YJ who is Korean received recognition for his work ethic, but at a cost. Though having won an award and praised for “always going above and beyond,” he said: “… My [past] employer repeatedly called me a ‘robot’ and ‘non-human’ for not expressing my emotions, when really they just weren’t attentive to how I expressed things and missed a lot of cultural cues.”
In the US it’s a common bias that Asian folks lack emotions when they don’t express them in ways American people can easily perceive. When, in fact, everyone can feel the same complex and deep emotions, but merely express them in different ways. The reality that Asians need to remind other people of them puzzles me non-stop. I remember teaching the Thai language to a white man, enunciating five tones. With hubris, the farang protested, “There’s no tone!!!” In reality, his ears were not trained to hear Thai tones. My culture’s alphabet and language are not a fiction.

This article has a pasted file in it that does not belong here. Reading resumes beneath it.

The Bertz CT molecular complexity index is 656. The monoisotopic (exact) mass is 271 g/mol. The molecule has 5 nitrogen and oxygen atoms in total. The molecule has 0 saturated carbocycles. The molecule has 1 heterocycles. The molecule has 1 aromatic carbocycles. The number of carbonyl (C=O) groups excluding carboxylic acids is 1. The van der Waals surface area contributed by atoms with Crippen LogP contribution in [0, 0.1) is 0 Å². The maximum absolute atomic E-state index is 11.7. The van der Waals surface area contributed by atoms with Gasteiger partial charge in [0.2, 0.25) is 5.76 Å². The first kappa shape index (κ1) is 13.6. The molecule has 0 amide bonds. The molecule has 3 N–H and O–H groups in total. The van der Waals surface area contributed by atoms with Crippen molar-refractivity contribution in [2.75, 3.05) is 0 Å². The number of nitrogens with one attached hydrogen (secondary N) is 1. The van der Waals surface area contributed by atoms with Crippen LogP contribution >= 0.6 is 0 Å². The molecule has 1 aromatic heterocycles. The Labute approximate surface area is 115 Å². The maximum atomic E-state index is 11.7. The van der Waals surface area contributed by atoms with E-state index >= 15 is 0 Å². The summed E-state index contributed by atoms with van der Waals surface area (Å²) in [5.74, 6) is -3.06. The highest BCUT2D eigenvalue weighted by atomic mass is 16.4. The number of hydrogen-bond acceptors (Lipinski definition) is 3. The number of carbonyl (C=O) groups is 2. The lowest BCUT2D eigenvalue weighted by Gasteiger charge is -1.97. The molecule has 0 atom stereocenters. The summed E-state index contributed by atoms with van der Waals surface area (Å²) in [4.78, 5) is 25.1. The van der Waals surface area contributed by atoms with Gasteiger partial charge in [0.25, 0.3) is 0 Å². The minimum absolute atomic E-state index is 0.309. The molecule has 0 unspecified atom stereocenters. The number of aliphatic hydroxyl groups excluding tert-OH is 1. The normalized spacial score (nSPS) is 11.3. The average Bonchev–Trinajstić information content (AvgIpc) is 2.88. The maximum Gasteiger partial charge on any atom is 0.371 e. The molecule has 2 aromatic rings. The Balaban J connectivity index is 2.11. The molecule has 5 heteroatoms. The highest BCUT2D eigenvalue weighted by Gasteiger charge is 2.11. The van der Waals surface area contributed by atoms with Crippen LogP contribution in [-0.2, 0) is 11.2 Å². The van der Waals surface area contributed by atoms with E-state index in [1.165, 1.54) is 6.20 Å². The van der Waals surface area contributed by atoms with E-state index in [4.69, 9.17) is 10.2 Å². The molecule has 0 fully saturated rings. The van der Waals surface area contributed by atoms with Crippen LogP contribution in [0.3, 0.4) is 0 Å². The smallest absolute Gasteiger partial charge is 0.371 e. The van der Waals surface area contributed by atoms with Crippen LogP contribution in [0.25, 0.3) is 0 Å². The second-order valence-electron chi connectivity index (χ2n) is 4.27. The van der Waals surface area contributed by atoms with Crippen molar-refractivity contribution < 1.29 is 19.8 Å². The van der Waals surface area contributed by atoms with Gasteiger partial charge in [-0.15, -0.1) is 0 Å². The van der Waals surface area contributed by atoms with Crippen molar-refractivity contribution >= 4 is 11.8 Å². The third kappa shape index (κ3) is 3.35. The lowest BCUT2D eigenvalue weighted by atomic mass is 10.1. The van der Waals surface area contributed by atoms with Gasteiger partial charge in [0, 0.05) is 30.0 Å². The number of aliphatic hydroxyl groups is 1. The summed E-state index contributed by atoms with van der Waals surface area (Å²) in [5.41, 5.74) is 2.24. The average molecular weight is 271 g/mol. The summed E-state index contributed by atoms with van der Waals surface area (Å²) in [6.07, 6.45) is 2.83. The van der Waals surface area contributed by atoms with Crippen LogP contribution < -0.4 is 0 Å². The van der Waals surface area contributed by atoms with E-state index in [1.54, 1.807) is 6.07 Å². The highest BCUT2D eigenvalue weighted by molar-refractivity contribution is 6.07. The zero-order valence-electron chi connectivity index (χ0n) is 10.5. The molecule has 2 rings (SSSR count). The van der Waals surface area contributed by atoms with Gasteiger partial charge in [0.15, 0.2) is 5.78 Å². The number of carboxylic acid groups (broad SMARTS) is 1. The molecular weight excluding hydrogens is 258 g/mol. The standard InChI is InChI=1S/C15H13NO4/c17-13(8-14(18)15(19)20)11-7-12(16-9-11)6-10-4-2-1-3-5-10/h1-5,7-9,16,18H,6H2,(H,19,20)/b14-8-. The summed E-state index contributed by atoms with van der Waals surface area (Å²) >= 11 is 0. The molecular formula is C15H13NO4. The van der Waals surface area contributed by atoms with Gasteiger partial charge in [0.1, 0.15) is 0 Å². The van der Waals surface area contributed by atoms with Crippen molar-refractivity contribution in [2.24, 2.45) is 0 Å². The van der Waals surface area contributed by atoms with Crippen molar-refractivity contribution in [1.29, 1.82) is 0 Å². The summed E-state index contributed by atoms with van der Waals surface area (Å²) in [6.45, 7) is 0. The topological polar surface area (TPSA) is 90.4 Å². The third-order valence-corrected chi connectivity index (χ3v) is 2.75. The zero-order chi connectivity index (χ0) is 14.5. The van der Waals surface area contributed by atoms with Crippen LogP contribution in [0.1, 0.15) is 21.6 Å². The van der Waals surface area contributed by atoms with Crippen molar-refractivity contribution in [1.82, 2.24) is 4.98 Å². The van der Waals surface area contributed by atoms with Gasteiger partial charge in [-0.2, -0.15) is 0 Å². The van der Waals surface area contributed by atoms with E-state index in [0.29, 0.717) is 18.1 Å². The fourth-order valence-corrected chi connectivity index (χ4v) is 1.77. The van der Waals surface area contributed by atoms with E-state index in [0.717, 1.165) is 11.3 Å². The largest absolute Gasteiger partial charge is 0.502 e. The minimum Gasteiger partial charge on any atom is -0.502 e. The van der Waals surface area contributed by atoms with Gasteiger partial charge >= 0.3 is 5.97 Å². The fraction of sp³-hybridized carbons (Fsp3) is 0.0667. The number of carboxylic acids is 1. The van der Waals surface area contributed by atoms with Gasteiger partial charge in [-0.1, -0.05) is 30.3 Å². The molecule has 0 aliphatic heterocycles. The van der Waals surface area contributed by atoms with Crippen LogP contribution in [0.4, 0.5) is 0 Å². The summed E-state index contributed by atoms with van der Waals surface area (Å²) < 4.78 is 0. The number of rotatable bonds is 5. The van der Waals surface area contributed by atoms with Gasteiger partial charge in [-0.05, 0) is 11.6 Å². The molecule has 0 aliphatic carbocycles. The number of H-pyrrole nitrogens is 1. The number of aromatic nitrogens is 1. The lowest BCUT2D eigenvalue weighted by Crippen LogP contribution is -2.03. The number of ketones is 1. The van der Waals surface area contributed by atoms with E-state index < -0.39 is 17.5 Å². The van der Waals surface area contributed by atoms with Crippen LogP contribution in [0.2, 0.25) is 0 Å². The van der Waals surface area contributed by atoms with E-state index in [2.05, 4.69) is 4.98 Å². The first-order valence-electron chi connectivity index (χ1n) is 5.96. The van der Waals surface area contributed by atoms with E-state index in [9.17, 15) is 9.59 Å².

In her essay Science and Chinese Somatization, Brooklyn-based science writer Shayla Love explores cultural and psychological differences between Chinese and Western culture: how her Chinese mom and grandmother showed love through actions and service; how the brains of Chinese immigrants, Non-Chinese American people, and bicultural Chinese Americans lit up differently; and the complex bodily sensation that occurred, yet were overlooked by non-Chinese folks. What’s stuck with me was that if non-Asian American folks don’t perceive these nuances, it doesn’t mean they are not real.